"Inside to buy our cigarettes." My face questioned him. "Why?"
"No. I thought we'd get a pack from the machine."
The cigarette machine was everywhere. Need a pack? Drop a quarter in the slot, pull the rod below your brand, down drops a pack and change clinked into the opening beneath the slot. Anyone could use them. Kids weren't supposed to have access but it was easy to work it while the adults weren't watching.
"Huh?" My shock was quite eveident.
He laughed at me.
"Wow! You are a baby, aren't you?" He said amidst laughter.
'I'm too young to smoke," I said thinking back a few years to a cigar my dad made me finish. "I don't think that's a good idea."
"Oh, come on, ya big baby. Gimme the quarter."
"Why don't we just go get the chocolate ones? They have real cigarette paper around them."
"I don't want no baby's chocolate cigarettes. I want the real thing. It's about time you started breaking some rules, baby."
"I don't want any cigarettes," I said. I went into the story about the cigar years ago.
"Cigarettes ain't cigars, ya dope. Cigars are all tobacco. It's no wonder you got sick.
You gotta try these. It's different."
I looked toward the door thinking about tearing the cigarette paper from the chocolate sticks and munching away. He held out his hand. Reluctantly, I handed over the quarter.
"Got a special brand?" he asked dropping the coin in. "Go ahead and pull the rod. Pick the brand above it and pull it straight toward you."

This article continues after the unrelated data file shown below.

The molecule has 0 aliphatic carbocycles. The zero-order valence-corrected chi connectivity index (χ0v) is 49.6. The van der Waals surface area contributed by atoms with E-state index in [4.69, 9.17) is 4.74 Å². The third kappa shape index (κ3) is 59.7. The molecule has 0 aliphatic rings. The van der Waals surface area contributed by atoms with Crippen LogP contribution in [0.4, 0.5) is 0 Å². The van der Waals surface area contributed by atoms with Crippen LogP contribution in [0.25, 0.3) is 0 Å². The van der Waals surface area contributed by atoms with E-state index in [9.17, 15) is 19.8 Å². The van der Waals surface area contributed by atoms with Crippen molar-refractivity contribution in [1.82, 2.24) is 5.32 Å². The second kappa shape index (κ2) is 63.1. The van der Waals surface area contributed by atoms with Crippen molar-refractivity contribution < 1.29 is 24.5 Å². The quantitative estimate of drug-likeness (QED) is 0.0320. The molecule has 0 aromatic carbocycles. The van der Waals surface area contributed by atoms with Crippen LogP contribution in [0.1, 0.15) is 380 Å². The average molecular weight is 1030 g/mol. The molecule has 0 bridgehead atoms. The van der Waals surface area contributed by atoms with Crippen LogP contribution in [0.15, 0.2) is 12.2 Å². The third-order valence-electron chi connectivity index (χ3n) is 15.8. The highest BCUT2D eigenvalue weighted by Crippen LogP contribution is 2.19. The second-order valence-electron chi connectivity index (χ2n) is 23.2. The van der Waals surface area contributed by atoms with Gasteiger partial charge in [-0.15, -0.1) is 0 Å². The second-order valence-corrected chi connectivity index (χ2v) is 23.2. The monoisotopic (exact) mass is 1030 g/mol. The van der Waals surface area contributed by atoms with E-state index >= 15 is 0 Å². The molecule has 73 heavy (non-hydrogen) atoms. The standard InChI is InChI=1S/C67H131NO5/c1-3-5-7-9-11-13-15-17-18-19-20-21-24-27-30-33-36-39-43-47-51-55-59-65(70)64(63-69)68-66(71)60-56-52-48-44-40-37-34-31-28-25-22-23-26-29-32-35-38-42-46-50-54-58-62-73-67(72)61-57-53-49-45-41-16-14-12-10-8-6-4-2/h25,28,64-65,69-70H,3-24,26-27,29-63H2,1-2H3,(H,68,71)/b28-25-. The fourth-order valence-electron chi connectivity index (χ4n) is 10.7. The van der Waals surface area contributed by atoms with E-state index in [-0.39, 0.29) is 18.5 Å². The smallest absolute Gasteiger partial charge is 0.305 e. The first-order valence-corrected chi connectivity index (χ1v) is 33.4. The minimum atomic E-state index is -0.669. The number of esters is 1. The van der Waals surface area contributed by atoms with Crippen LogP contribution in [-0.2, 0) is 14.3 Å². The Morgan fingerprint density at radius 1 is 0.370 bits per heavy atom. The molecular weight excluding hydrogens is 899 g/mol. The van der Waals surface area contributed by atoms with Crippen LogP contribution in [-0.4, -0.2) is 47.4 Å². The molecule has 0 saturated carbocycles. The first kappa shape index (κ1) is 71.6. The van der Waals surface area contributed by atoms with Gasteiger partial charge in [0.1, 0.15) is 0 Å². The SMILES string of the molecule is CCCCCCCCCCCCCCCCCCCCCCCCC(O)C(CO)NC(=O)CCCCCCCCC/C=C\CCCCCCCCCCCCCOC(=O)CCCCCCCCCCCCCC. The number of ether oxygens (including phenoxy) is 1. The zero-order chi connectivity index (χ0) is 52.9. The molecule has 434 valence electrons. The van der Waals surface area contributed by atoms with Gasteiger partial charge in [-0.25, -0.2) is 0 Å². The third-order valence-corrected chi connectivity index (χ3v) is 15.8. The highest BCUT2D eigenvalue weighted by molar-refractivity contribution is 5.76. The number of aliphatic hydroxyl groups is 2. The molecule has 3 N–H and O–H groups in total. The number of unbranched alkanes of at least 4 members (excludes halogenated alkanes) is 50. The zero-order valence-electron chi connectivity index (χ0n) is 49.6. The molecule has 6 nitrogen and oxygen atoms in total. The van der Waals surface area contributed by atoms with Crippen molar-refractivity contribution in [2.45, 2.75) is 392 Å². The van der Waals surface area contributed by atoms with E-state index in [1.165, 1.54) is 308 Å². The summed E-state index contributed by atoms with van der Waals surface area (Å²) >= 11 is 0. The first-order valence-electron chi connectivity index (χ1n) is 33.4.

I looked. My dad smoked Luckies. I tried that one but it was out. I liked the red package labeled Pall Mall and, besides, Lee Marvin on M Squad smoked them. I pulled the rod. the pack dropped into the tray built into the machine. I reached in and pulled out my first pack of real cigarettes. I owned them. I popped the pack into my shirt pocket. I stood a little taller. I wasn't a kid anymore.
We ran to our bikes. The man inside looked out at the clatter.
"Hey! You kids! Don't lean your bikes against the wall like that!" He yelled at us inside the door.
"Yeah! Yeah!" I yelled back in my new found rebellion. It was heady this new feeling. I'd done a grownup thing. I had a pack of real cigarettes in my pocket. I couldn't wait to get home. My bike roared up the highway as I leaned over the handlebars pumping the pedals for all I was worth. My buddy was left in the dust.
When he finally got to the house I was walking out, slamming the screen behind me, holding a book of matches in my hand.
"I found some matches," I said as he lay his bike on the ground.
It was a ceremony now. We walked to the back of the house as I pulled the plastic strip around the top of the pack. A rectangle of plastic slipped off trailing behind us. I tore the corner just like I'd seen my dad do, exposing the circles of brown tobacco outlined in thin paper.